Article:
By Valencia Talane

The first sign of work done on the ground by the chief procurement officer (CPO) was an announcement by President Jacob Zuma in his State of the Nation Address (Sona) of the centralised procurement by the office of furniture for Eastern Cape schools.

“We have begun piloting this new approach with the centralised procurement of school furniture in the Eastern Cape,” said Zuma to some applause from a joint sitting of the National Assembly and the National Council of Provinces in Parliament. “The furniture will be delivered in all Eastern Cape schools by the middle of August 2014.”

Zuma’s second Sona of the year was necessary because 2014 is an election year. In such a year, a new Parliament and therefore a new government, is established to oversee the running of a new administration. The address on Tuesday evening, 17 June, was meant to speak to government’s plan of action over the next five years.

Read the full text of the State of the Nation, June 2014, address here.

Keeping tabs on procurement spending

The office of the CPO, which functions under Treasury, was established in an effort to eradicate widespread procurement corruption and irregularities that occur across the different government spheres. Kenneth Brown, a former deputy director general of intergovernmental relations in the treasury, is head of the new division.

The CPO’s mandate includes overseeing and monitoring public sector procurement practices to ensure compliance with the regulatory framework.

According to an Engineering News report from early this year, departments and agencies of government across the national, provincial and local levels spend R460-billion on procuring goods and services every year. These range from service vehicles for the police to textbooks for schools and medication for hospitals.

“There are at least 660 entities engaging in procurement activities, including the 278 municipalities, but not including all state-owned enterprises and agencies,” reads the report, which gives a unique view of the complexities of the function of procurement within the public sector.

In an interview with the publication, Brown said his priority was to improve efficiency and visibility across the value-chain so as to guarantee value for money and a reduction in waste.

He further revealed that it became apparent soon after his appointment in early 2013 that the issue of corruption had to be separated out from this reform agenda.

“There are law enforcement agencies that must be able to do their work,” said Brown. “I, on the other hand, am looking for proactive measures to minimise leakage in the system, while improving service delivery.”

It seems Brown’s office is heading in the right direction. In November last year, Corruption Watch revealed the appalling conditions under which learners at Macosa Junior Secondary School near Mthatha, Eastern Cape, learn. The lack of infrastructure at the school, which meant that in some cases learners had to sit on blocks of concrete or upturned buckets, shocked many of our readers.

Corruption Watch was alerted to Macosa’s dire situation by a tip-off from a concerned citizen who viewed the lack of infrastructure at the school as a red flag for corruption.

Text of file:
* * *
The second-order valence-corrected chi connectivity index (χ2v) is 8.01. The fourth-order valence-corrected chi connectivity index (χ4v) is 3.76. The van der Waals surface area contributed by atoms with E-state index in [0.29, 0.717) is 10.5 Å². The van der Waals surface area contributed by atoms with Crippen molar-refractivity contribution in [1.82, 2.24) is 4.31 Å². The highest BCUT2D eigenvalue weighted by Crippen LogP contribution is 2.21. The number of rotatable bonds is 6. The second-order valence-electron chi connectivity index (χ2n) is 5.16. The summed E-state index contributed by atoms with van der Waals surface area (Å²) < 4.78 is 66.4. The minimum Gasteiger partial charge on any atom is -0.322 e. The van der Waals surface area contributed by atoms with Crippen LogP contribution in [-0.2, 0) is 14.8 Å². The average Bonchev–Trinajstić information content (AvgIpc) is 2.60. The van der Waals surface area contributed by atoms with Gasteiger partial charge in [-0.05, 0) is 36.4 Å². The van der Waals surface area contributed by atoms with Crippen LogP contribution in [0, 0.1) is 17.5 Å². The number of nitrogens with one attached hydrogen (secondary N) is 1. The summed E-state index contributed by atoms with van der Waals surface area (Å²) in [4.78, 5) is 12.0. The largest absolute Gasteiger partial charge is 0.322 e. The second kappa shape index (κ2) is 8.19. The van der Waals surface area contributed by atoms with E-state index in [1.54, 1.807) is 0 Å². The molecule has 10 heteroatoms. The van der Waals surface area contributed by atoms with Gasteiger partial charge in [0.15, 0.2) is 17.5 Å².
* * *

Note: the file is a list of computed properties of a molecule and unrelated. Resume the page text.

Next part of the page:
Macosa has almost 500 pupils from poverty stricken communities. According to the principal, Mrs Siko, the school had not received furniture from the department of education since 1990 when she first started teaching there, and now what furniture remains is 23 years old and falling apart. A committed teacher, she said the conditions at the school were so bad that she was ashamed to see her learners suffering.

August, therefore, will be a revealing deadline for the measures that Zuma's office has put in place to deal with procurement corruption that costs the state billions every year, and affects the people who most need the service and facilities.

No elaboration on anti-corruption agencies’ progress

The other good news to come out of the Sona is the move towards cementing legislation around public officials and representatives doing business with the state. Zuma spoke of the “improved implementation of the Financial Disclosure Framework, strengthened protection of whistle-blowers, and the provision of technical assistance to departments for the effective management of discipline.”

Not all feedback was rosy, however. Very little was said by Zuma of the work of the different state organs mandated to fight corruption in the public sector. “The Special Investigating Unit, the Anti-Corruption Task Team, the Asset Forfeiture Unit and the Hawks, have made notable progress in our quest to combat corruption in society broadly and in the public sector,” said Zuma, without further explanation on these agencies’ cases or their plans of action.

He made another fleeting reference to the performance agreements to be signed by every minister. According to Zuma, these will outline “what each department will do to deliver on the programme of action.”

What the president left out, however, was an explanation of the accountability measures he would put in place to ensure that ministers who fail the terms of the agreements do their work.



President Jacob Zuma’s second State of the Nation address of the year provided some insight into progress made by the office of the chief procurement officer, but in terms of fighting corruption there was not much more to report.
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